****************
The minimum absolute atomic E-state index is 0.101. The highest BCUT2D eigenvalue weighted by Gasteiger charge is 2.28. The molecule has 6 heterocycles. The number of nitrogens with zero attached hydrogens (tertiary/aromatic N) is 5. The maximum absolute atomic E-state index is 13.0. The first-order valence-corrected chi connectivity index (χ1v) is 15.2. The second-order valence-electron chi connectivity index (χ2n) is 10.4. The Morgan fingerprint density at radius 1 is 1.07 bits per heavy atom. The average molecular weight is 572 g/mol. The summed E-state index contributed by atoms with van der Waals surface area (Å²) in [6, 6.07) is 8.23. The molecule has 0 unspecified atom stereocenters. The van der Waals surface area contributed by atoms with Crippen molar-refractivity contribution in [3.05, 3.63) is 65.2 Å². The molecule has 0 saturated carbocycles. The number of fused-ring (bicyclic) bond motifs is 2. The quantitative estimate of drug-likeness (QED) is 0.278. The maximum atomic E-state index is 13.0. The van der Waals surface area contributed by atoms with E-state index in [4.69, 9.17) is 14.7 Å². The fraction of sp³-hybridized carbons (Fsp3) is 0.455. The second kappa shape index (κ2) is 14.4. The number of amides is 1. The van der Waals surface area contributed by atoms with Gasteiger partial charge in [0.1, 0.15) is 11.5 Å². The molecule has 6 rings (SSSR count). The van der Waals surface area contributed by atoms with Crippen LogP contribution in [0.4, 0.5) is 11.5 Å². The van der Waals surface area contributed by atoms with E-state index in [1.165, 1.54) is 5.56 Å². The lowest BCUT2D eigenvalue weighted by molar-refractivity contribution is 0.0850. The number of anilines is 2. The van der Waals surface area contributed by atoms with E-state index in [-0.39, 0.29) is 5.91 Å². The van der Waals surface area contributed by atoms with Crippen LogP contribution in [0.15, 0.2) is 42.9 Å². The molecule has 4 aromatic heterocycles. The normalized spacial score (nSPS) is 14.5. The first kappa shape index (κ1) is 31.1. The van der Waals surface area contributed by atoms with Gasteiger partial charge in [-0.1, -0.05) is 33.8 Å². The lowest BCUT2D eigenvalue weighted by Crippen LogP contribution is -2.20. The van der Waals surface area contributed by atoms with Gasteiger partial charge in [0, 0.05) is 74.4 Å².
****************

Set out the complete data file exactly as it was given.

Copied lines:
The minimum absolute atomic E-state index is 0.101. The highest BCUT2D eigenvalue weighted by Gasteiger charge is 2.28. The molecule has 6 heterocycles. The number of nitrogens with zero attached hydrogens (tertiary/aromatic N) is 5. The maximum absolute atomic E-state index is 13.0. The first-order valence-corrected chi connectivity index (χ1v) is 15.2. The second-order valence-electron chi connectivity index (χ2n) is 10.4. The Morgan fingerprint density at radius 1 is 1.07 bits per heavy atom. The average molecular weight is 572 g/mol. The summed E-state index contributed by atoms with van der Waals surface area (Å²) in [6, 6.07) is 8.23. The molecule has 0 unspecified atom stereocenters. The van der Waals surface area contributed by atoms with Crippen molar-refractivity contribution in [3.05, 3.63) is 65.2 Å². The molecule has 0 saturated carbocycles. The number of fused-ring (bicyclic) bond motifs is 2. The quantitative estimate of drug-likeness (QED) is 0.278. The maximum atomic E-state index is 13.0. The van der Waals surface area contributed by atoms with E-state index in [4.69, 9.17) is 14.7 Å². The fraction of sp³-hybridized carbons (Fsp3) is 0.455. The second kappa shape index (κ2) is 14.4. The number of amides is 1. The van der Waals surface area contributed by atoms with Gasteiger partial charge in [0.1, 0.15) is 11.5 Å². The molecule has 6 rings (SSSR count). The van der Waals surface area contributed by atoms with Crippen LogP contribution in [0.4, 0.5) is 11.5 Å². The van der Waals surface area contributed by atoms with E-state index in [1.165, 1.54) is 5.56 Å². The lowest BCUT2D eigenvalue weighted by molar-refractivity contribution is 0.0850. The number of anilines is 2. The van der Waals surface area contributed by atoms with E-state index in [-0.39, 0.29) is 5.91 Å². The van der Waals surface area contributed by atoms with Crippen LogP contribution in [0.15, 0.2) is 42.9 Å². The molecule has 4 aromatic heterocycles. The normalized spacial score (nSPS) is 14.5. The first kappa shape index (κ1) is 31.1. The van der Waals surface area contributed by atoms with Gasteiger partial charge in [-0.1, -0.05) is 33.8 Å². The lowest BCUT2D eigenvalue weighted by Crippen LogP contribution is -2.20. The van der Waals surface area contributed by atoms with Gasteiger partial charge in [0, 0.05) is 74.4 Å².